Down and out: Why the five-second rule isn’t safe

November 9, 2018

How does eating something that you just dropped on the floor compare to leaving your seatbelt unlatched when you are in the car? It may be okay this time—but you are taking a huge risk, according to a report by Prevention magazine posted on November 8.

This may or may not surprise you, but what is widely known as the “five-second rule” is an old wives’ tale, food scientists (and authors of Did You Just Eat That?)  Paul Dawson and Brian Sheldon have determined. “There is conclusive evidence that when food comes into contact with a contaminated surface, bacteria are transferred immediately,” they warn.

In 2006, Dawson and his colleagues in the Department of Food Science and Human Nutrition at Clemson University in South Carolina published the first peer-reviewed study on the five-second rule. The researchers tested the rule by contaminating three different surfaces—tile, carpet, and wood—with salmonella, dropping food (specifically, bologna and bread) on each surface, and measuring how much bacteria was picked up by the food within five, 30, or 60 seconds.

“Our findings pretty conclusively busted the myth of the five-second rule,” they wrote. “We found that bacteria transferred to the bologna after only five seconds of contact time….” And the more time the food spends on the floor, the more bacteria it attracts.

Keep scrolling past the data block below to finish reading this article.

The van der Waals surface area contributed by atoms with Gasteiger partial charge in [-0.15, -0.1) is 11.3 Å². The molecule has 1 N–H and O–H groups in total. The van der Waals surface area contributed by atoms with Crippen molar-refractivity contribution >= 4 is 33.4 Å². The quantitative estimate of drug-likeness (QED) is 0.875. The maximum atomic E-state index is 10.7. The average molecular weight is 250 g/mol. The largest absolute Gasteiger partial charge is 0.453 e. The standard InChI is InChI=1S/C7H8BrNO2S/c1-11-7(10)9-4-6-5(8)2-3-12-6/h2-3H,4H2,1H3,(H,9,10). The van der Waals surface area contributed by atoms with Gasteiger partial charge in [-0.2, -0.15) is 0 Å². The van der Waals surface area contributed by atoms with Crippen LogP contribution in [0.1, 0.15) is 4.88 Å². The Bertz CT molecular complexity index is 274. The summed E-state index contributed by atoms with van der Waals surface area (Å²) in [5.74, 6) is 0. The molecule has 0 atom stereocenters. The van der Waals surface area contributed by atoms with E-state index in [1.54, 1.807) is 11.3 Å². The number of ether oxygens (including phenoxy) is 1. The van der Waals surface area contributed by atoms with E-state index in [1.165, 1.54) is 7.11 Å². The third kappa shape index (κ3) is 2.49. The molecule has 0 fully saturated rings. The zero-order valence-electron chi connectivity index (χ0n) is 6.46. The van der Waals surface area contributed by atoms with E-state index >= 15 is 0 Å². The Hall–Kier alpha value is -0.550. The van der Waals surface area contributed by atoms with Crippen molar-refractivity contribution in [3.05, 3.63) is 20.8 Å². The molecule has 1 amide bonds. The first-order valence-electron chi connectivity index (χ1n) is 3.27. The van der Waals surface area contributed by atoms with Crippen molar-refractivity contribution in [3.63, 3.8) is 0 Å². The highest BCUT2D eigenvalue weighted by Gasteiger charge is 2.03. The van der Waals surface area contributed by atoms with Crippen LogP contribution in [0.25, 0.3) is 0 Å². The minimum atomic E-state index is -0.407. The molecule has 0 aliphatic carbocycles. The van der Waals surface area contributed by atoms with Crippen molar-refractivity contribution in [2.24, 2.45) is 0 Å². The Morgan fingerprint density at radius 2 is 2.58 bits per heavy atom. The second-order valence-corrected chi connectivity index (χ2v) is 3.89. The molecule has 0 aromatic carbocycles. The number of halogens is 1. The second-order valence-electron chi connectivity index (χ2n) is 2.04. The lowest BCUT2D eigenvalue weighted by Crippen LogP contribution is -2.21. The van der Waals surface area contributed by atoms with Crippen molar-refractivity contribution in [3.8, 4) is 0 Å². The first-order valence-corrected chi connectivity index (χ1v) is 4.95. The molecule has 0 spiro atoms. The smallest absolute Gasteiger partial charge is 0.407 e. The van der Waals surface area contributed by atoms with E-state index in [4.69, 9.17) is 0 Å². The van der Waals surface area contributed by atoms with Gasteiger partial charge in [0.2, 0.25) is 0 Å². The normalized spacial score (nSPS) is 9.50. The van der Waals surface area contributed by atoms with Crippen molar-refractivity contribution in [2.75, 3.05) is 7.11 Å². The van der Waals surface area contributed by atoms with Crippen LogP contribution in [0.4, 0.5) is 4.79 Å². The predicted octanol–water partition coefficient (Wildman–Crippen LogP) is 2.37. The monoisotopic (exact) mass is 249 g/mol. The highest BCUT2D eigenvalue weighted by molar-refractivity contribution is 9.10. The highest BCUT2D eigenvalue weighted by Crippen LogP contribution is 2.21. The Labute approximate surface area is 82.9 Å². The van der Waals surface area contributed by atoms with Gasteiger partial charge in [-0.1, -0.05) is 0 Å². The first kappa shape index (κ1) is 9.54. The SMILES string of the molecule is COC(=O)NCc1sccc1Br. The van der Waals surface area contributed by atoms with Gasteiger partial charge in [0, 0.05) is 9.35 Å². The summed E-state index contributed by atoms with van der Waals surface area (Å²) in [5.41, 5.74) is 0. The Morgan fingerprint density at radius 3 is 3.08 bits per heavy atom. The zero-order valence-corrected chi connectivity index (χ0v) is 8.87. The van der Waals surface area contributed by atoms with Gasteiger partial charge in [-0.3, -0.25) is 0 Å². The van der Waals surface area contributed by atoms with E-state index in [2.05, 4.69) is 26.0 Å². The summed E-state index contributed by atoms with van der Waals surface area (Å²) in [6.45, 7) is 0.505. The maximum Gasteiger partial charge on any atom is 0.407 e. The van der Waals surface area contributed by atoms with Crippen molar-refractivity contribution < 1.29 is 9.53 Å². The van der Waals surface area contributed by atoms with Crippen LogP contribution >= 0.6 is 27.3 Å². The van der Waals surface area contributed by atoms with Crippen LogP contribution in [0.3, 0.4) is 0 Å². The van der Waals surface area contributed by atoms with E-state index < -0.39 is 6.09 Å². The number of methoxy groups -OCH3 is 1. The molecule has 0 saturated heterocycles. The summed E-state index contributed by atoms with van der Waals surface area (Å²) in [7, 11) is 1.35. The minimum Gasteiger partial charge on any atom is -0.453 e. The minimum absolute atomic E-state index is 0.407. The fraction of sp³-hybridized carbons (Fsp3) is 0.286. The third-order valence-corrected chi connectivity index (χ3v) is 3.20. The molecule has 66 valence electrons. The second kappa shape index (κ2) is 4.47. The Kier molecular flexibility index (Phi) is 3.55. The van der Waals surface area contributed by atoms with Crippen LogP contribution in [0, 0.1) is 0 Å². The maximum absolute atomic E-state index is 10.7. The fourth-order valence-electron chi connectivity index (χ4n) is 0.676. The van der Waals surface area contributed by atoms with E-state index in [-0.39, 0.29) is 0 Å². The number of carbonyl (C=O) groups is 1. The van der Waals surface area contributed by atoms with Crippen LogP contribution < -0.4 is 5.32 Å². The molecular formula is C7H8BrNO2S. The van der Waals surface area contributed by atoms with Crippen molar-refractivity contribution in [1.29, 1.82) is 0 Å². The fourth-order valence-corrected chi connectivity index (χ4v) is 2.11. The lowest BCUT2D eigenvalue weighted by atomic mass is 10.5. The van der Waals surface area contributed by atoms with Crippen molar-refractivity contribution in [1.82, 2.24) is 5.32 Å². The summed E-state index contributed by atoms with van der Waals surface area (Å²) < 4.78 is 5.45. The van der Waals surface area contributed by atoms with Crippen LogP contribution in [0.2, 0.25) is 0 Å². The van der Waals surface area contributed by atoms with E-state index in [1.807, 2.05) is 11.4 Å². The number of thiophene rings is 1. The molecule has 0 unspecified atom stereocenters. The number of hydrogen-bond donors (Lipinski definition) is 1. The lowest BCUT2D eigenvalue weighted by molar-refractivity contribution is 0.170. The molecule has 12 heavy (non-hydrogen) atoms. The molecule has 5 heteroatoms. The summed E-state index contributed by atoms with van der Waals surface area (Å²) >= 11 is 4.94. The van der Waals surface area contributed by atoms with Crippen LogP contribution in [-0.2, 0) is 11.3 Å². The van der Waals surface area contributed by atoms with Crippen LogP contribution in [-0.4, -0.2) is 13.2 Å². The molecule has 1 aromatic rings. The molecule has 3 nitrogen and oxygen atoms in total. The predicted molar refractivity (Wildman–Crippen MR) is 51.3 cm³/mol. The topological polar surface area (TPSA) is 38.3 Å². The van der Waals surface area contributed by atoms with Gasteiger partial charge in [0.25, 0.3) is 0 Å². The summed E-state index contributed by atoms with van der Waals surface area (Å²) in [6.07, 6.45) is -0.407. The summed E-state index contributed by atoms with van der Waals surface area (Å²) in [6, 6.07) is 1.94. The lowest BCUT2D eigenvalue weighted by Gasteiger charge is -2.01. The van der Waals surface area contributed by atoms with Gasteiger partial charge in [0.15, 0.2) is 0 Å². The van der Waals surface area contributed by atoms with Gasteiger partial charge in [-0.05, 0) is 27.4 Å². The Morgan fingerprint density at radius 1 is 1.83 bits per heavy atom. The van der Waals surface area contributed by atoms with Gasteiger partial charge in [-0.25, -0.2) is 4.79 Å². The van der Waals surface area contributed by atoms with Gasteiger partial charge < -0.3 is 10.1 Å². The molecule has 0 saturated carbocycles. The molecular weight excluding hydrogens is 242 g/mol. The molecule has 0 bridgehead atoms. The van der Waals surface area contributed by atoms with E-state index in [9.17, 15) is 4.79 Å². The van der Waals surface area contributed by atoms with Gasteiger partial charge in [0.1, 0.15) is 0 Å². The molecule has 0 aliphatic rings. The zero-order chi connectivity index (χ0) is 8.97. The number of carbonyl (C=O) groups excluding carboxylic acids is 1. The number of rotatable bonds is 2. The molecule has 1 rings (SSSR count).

Even worse, according to Prevention, Dawson’s experiment also found that salmonella hung around on the contaminated tile surface for a month. “Bacteria capable of forming spores are known to survive for years in their dormant spore form,” the authors said.

FYI, this isn’t the only research to debunk the five-second rule, Prevention found. In 2016, a second peer-reviewed study conducted by Rutgers University in New Jersey reported similar findings; although the researchers included a wider variety of food in their experiment—watermelon cubes, plain bread, buttered bread, and gummy bears—on a variety of surfaces. (Because bacteria move quickly through moisture, the watermelon sucked up the greatest number of germs.).

The bottom line: The five-second rule is a gross simplification of how bacteria transfer to food, and there are many more factors than simply how long food sits on a surface—for example, the type of food, whether it’s carpet or tile, and how contaminated that surface is. So don’t take any chances. Discard that tasty morsel.

Research contact: JanaeSitzes@hearst.com

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